Hey there, time traveller!
This article was published 8/4/2013 (1239 days ago), so information in it may no longer be current.
RBC recently said Manitoba will be among the nation's leaders in economic growth in 2013, a trend that has largely held steady since 2005, according to Manitoba Finance.
The University of Manitoba has been a driving force behind that success and we are partners in tangible symbols of community prosperity, including the construction of Investors Group Field and the Canadian Museum for Human Rights.
In recent budgets, the provincial government has shown wisdom in recognizing the benefits of multi-year, predictable funding for post-secondary education.
The U of M contributes $1.8 billion to the provincial economy and takes on critical issues facing our province, country and world, including human rights, indigenous achievement, environmental degradation and economic and social justice.
Eighty per cent of our graduates stay in Manitoba to build bigger futures for themselves and their families. This makes our university Manitoba's best retention program for medical professionals, engineers, architects, entrepreneurs, scientists, teachers, musicians, jurists, visual artists and critical thinkers.
Last year, the U of M reached some significant milestones that indicate our community is vibrant, dynamic and growing. These include record enrolment of more than 29,000 students, donor gifts totalling more than $20 million and nearly $160 million in sponsored research income.
This investment in research is critical. According to economists Charles Jones and John Williams of Stanford University, the return on investment for publicly funded scientific research and development can be as high as 100 per cent.
Unfortunately, the optimism in Manitoba and at our university is tempered by the fiscal challenges faced by the provincial government, our largest funding partner. The Selinger government currently is forecasting a deficit of $567 million for 2012-13, and is dealing with similar problems in the upcoming and future budgets.
As vice-chairman of the Association of Universities and Colleges of Canada, I am aware other provincial governments have cut their investment in post-secondary education to deal with their own fiscal challenges. The governments of Quebec, Alberta and British Columbia have all cut support for universities and colleges to varying degrees. This is tempting but short-sighted, and the Selinger government should avoid cuts to post-secondary education as it makes the final decisions on the financial blueprint for the province.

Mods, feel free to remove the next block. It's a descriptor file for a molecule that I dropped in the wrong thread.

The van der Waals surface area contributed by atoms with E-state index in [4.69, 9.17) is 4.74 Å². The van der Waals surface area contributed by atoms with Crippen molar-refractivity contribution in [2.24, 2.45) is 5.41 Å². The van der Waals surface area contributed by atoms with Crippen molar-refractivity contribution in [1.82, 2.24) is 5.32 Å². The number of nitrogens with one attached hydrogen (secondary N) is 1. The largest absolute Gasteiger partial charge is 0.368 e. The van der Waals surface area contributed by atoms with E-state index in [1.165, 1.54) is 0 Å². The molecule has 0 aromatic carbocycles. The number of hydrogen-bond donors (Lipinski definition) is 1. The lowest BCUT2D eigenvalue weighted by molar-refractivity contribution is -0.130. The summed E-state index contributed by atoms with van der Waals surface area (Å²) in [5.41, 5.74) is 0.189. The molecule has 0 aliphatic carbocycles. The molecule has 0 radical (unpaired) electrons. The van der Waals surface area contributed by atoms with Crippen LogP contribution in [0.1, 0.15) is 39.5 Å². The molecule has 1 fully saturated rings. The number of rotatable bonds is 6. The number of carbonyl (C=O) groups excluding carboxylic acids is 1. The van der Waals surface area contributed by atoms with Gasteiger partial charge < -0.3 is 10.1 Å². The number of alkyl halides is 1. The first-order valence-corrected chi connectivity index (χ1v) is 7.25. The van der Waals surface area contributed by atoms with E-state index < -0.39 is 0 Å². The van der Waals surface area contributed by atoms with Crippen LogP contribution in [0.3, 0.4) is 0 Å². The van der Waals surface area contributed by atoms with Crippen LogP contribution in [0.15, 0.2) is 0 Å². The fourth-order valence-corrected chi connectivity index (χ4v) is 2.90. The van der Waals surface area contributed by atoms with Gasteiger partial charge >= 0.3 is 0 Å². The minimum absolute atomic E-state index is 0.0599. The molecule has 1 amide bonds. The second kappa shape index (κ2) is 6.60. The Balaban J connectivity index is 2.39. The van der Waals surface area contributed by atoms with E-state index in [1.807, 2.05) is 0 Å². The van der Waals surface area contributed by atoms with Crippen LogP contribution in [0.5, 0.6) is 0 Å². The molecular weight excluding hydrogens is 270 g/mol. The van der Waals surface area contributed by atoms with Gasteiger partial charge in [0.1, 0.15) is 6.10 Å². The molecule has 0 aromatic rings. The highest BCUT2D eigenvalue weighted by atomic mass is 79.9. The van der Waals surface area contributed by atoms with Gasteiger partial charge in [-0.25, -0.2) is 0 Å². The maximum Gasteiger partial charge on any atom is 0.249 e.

Investments in post-secondary education are critical to our province's future because they address the full breadth of the government's strategic priorities. Through teaching and research, we help improve our health care system. Education enables the transition out of poverty. Our researchers confront environmental challenges, such as water quality and climate change. We are at the heart of Winnipeg's arts community.
While we are proud of the role we play in Manitoba's success, we know we could do more. There are many possible examples of how fiscal issues constrain our ability to serve our province and country. For the purposes of this discussion, I will narrow it to one current challenge we are facing.
Graduate students are an important part of the intellectual engine of Manitoba. They work with their research supervisors to drive innovation and challenge our assumptions about the critical issues facing society. Thus, an investment in graduate student training is an investment in job creation and in building Manitoba's knowledge economy.
The unfortunate truth is that nearly half of the outstanding young graduate students we accept at the University of Manitoba seek out other opportunities for financial reasons. Imagine the possibilities if we were able to double the number of individuals working on exciting projects that improve our quality of life, spark innovation and challenge us to think differently.
This is but one of the strategic priorities in which we need to invest that provides benefits beyond our university campus, enriching our community, province and country. We will be unable, however, to make those strategic investments if the government cuts funding to post-secondary education.
Our province is at a tipping point. The true Manitoba advantage is our people and we must take advantage of this tremendous natural resource.
We have achieved significant momentum together. This is a time to continue moving forward.
David T. Barnard, PhD, is president and vice-chancellor of the University of Manitoba.